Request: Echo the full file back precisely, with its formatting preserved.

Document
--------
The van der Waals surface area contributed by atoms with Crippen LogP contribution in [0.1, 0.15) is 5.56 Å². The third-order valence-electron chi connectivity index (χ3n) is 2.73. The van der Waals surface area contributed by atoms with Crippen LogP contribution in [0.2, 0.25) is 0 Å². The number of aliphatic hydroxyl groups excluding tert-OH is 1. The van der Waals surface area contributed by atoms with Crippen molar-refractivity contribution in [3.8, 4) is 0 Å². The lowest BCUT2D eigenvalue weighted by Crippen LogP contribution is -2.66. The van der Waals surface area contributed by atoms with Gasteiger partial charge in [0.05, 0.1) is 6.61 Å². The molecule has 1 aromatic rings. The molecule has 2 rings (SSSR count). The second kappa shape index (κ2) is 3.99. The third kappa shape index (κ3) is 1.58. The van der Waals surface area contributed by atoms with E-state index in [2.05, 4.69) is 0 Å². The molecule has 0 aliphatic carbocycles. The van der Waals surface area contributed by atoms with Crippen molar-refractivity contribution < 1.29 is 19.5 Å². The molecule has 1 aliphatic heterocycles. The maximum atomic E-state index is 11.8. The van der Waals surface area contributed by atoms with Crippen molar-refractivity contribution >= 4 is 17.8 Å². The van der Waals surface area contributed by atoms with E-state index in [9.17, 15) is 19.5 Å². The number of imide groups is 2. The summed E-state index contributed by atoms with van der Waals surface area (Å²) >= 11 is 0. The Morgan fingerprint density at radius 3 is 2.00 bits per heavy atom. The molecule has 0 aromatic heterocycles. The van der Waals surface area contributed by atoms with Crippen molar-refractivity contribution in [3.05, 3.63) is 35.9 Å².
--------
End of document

The van der Waals surface area contributed by atoms with Crippen LogP contribution in [0.1, 0.15) is 5.56 Å². The third-order valence-electron chi connectivity index (χ3n) is 2.73. The van der Waals surface area contributed by atoms with Crippen LogP contribution in [0.2, 0.25) is 0 Å². The number of aliphatic hydroxyl groups excluding tert-OH is 1. The van der Waals surface area contributed by atoms with Crippen molar-refractivity contribution in [3.8, 4) is 0 Å². The lowest BCUT2D eigenvalue weighted by Crippen LogP contribution is -2.66. The van der Waals surface area contributed by atoms with Gasteiger partial charge in [0.05, 0.1) is 6.61 Å². The molecule has 1 aromatic rings. The molecule has 2 rings (SSSR count). The second kappa shape index (κ2) is 3.99. The third kappa shape index (κ3) is 1.58. The van der Waals surface area contributed by atoms with E-state index in [2.05, 4.69) is 0 Å². The molecule has 0 aliphatic carbocycles. The van der Waals surface area contributed by atoms with Crippen molar-refractivity contribution < 1.29 is 19.5 Å². The molecule has 1 aliphatic heterocycles. The maximum atomic E-state index is 11.8. The van der Waals surface area contributed by atoms with Crippen molar-refractivity contribution >= 4 is 17.8 Å². The van der Waals surface area contributed by atoms with E-state index in [9.17, 15) is 19.5 Å². The number of imide groups is 2. The summed E-state index contributed by atoms with van der Waals surface area (Å²) >= 11 is 0. The Morgan fingerprint density at radius 3 is 2.00 bits per heavy atom. The molecule has 0 aromatic heterocycles. The van der Waals surface area contributed by atoms with Crippen molar-refractivity contribution in [3.05, 3.63) is 35.9 Å².